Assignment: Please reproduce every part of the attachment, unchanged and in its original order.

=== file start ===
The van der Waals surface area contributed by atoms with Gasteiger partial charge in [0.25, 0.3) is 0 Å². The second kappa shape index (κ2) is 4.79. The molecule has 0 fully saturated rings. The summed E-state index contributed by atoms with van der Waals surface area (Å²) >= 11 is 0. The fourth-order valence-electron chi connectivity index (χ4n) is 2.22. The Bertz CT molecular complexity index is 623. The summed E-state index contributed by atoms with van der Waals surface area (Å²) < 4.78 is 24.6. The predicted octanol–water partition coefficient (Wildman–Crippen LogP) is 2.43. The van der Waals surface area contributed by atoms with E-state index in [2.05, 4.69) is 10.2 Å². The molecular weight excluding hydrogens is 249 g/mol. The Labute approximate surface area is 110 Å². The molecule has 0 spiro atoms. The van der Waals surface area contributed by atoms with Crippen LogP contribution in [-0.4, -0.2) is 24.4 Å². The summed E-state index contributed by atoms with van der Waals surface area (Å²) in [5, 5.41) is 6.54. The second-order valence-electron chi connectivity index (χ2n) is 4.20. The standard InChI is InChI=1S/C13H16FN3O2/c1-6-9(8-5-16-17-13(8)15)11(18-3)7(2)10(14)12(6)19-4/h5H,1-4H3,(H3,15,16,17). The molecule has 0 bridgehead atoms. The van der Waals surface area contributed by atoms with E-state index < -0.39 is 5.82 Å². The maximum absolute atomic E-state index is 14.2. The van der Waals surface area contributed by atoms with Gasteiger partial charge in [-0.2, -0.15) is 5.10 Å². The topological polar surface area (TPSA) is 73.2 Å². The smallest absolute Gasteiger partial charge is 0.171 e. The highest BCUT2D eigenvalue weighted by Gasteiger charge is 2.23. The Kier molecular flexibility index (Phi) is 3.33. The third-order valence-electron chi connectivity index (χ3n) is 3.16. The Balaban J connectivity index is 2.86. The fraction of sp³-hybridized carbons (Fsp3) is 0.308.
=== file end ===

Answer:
The van der Waals surface area contributed by atoms with Gasteiger partial charge in [0.25, 0.3) is 0 Å². The second kappa shape index (κ2) is 4.79. The molecule has 0 fully saturated rings. The summed E-state index contributed by atoms with van der Waals surface area (Å²) >= 11 is 0. The fourth-order valence-electron chi connectivity index (χ4n) is 2.22. The Bertz CT molecular complexity index is 623. The summed E-state index contributed by atoms with van der Waals surface area (Å²) < 4.78 is 24.6. The predicted octanol–water partition coefficient (Wildman–Crippen LogP) is 2.43. The van der Waals surface area contributed by atoms with E-state index in [2.05, 4.69) is 10.2 Å². The molecular weight excluding hydrogens is 249 g/mol. The Labute approximate surface area is 110 Å². The molecule has 0 spiro atoms. The van der Waals surface area contributed by atoms with Crippen LogP contribution in [-0.4, -0.2) is 24.4 Å². The summed E-state index contributed by atoms with van der Waals surface area (Å²) in [5, 5.41) is 6.54. The second-order valence-electron chi connectivity index (χ2n) is 4.20. The standard InChI is InChI=1S/C13H16FN3O2/c1-6-9(8-5-16-17-13(8)15)11(18-3)7(2)10(14)12(6)19-4/h5H,1-4H3,(H3,15,16,17). The molecule has 0 bridgehead atoms. The van der Waals surface area contributed by atoms with E-state index < -0.39 is 5.82 Å². The maximum absolute atomic E-state index is 14.2. The van der Waals surface area contributed by atoms with Gasteiger partial charge in [-0.2, -0.15) is 5.10 Å². The topological polar surface area (TPSA) is 73.2 Å². The smallest absolute Gasteiger partial charge is 0.171 e. The highest BCUT2D eigenvalue weighted by Gasteiger charge is 2.23. The Kier molecular flexibility index (Phi) is 3.33. The third-order valence-electron chi connectivity index (χ3n) is 3.16. The Balaban J connectivity index is 2.86. The fraction of sp³-hybridized carbons (Fsp3) is 0.308.